|Judge Roy Moore|
Based on the Alabama Supreme Court's recent order to force Macon County Circuit Judge Thomas Young off the VictoryLand forfeiture matter, the reasonable person would be wrong on both counts. Roy Moore apparently believes Biblical strictures are for others to follow, but they do not apply to him.
How else to explain Moore signing off on an order that not only is contrary to legal precedent, but also includes a blatant misstatement of fact. To put it bluntly, the order includes an outright lie, which calls to mind Commandment No. 9--"Thou shalt not bear false witness against thy neighbour." This commonly is understood to mean that Christians are not to lie. Proverbs 6:16-19 builds on this idea:
There are six things that the LORD strongly dislikes, seven that are an abomination to him: haughty eyes, a lying tongue, and hands that shed innocent blood, a heart that devises wicked plans, feet that make haste to run to evil, a false witness who breathes out lies, and one who sows discord among brothers.
That makes it mighty clear that the Lord isn't too keen on liars. So why did Roy Moore sign his name to a document that includes a bold-faced lie?
Well, let's consider the proof against "His Honor." From page 2 of the order removing Judge Young:
The game of "bingo" can constitute a lottery or gift enterprise under Art. I, Sec. 65. Barber v. Cornerstone Cmty. Outreach, Inc., 42 So. 3d 65 (Ala., 2009). There are, however, certain local amendments to the constitution that authorize "bingo" games and act as "exceptions to the lottery prohibition" of Sec. 65. In the Cornerstone decision, released on November 13, 2009 this court set forth a six-part test to determine whether certain gaming activity constituted legal "bingo" for the purposes of those local amendments.
Whoever wrote those sentences, especially the part highlighted in yellow, is a liar. And he is lying to the Alabama citizens who fund his job and his court with their taxpayer dollars. We don't know that Roy Moore wrote those words, but he signed off on them. So what does that say about Roy Moore. It says, to me, that he's a liar--that he does not take the Ten Commandments seriously. At the very least, it says he countenances liars and supports their work.
How do we know that Roy Moore and his colleagues on the high court are liars? We can start by looking at the Cornerstone decision ourselves. The "whole shootin' match" can be read at the following link:
Barber v. Cornerstone, 42 So. 3d 65 (Ala., 2009)
The Cornerstone ruling came after former Governor Bob Riley's anti-gambling task force seized property at an electronic-bingo facility in Lowndes County, and a trial court granted a preliminary injunction and ordered the task force to return all property. The Riley defendants appealed, and the Supreme Court's ultimate ruling describes the issues it considered:
On May 26, 2009, the Riley defendants filed their appellants' brief on the merits of their appeals of the trial court's preliminary injunction. On May 29, 2009, Cornerstone and FTV filed in both appeals a motion asking this Court to dissolve the preliminary injunction and to dismiss the appeals.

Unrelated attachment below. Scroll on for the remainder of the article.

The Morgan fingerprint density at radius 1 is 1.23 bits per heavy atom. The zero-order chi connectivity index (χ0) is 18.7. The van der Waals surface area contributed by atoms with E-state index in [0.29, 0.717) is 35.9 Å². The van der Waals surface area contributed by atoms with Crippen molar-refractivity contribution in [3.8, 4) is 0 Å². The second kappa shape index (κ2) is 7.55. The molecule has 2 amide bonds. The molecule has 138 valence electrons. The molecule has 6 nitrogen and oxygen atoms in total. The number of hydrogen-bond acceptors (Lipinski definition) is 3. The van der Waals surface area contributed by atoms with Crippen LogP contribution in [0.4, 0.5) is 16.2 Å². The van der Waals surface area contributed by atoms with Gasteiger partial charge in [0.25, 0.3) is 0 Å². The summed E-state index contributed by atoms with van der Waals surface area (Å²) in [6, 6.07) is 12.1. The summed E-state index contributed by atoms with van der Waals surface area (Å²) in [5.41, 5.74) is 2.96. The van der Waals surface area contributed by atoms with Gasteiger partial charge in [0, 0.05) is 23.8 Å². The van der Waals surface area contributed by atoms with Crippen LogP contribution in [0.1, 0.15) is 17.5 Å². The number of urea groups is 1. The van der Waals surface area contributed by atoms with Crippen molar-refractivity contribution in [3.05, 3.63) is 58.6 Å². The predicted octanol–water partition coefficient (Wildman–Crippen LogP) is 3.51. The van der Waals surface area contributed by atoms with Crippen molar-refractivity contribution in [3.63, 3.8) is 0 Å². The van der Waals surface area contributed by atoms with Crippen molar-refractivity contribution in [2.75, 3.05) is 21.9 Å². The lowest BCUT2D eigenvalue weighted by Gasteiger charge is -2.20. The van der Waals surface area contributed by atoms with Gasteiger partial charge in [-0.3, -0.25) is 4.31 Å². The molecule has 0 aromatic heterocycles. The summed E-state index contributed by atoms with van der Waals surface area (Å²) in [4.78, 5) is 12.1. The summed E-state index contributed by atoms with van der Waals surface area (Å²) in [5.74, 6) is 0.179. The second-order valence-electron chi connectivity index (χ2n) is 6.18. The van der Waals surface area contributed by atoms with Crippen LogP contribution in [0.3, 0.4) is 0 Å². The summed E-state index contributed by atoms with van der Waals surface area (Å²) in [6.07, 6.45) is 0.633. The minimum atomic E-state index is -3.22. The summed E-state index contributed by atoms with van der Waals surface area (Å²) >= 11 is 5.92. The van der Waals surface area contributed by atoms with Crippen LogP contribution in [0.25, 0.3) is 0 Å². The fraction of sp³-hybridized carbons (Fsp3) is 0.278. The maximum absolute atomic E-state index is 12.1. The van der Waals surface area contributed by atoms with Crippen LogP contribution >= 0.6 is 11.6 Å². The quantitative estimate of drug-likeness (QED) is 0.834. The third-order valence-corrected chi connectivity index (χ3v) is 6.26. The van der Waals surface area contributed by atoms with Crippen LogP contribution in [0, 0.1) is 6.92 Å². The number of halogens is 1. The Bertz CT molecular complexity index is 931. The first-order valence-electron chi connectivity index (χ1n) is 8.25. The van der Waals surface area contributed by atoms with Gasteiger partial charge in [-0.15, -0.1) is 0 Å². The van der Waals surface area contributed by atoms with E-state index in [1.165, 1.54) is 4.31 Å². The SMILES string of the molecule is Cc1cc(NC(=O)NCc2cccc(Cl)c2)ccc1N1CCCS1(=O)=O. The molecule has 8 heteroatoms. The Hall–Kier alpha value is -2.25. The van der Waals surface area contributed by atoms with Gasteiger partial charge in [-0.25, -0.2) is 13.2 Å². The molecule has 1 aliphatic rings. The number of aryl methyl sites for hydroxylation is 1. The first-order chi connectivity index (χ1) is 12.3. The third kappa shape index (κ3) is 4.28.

The highlighted words make it clear the Supreme Court was considering a narrow issue: Was the preliminary injunction in the Lowndes County court proper?
We invite readers to click on the link above and read the entire Cornerstone ruling. Taken as a whole, it states that the court was focusing narrowly on: (1) The electronic-bingo facility in Lowndes County; and (2) The lawfulness of the preliminary injunction against the Riley defendants.
That's it--nothing about any other bingo facility in Alabama, nothing beyond a right or wrong ruling on a preliminary injunction. For those who don't want to read the entire ruling, I've presented the key section below, which encompasses roughly the last six paragraphs of the ruling. That's where the rubber meets the road, and the section can be read at the end of this post.
What do we learn? The two highlighted sections below tell us exactly what the case was about. First, we have this:
Based on the foregoing, we must conclude that the term "bingo" as used in Amendment No. 674 was intended . . .
We see nothing unclear about that. The case is about Amendment No. 674, which governs bingo in Lowndes County.
Then, we have this:
On the basis of the foregoing, we cannot conclude that Cornerstone and FTV introduced sufficient evidence from which the trial court could have determined that Cornerstone and FTV had a reasonable likelihood of success on the merits. The trial court's order issuing a preliminary injunction therefore is reversed, and the cause is remanded for further proceedings consistent with this opinion.
This, again, is clear: The case is about two entities in Lowndes County (Cornerstone and FTV) and it's about a preliminary injunction they had obtained--nothing more, nothing less.
That brings us back to Roy Moore. Why did a judge who touts the Ten Commandments sign his name to a ruling that includes a clear lie?
As for Judge Moore's inability to see "the log in his own eye," we will address that in an upcoming post.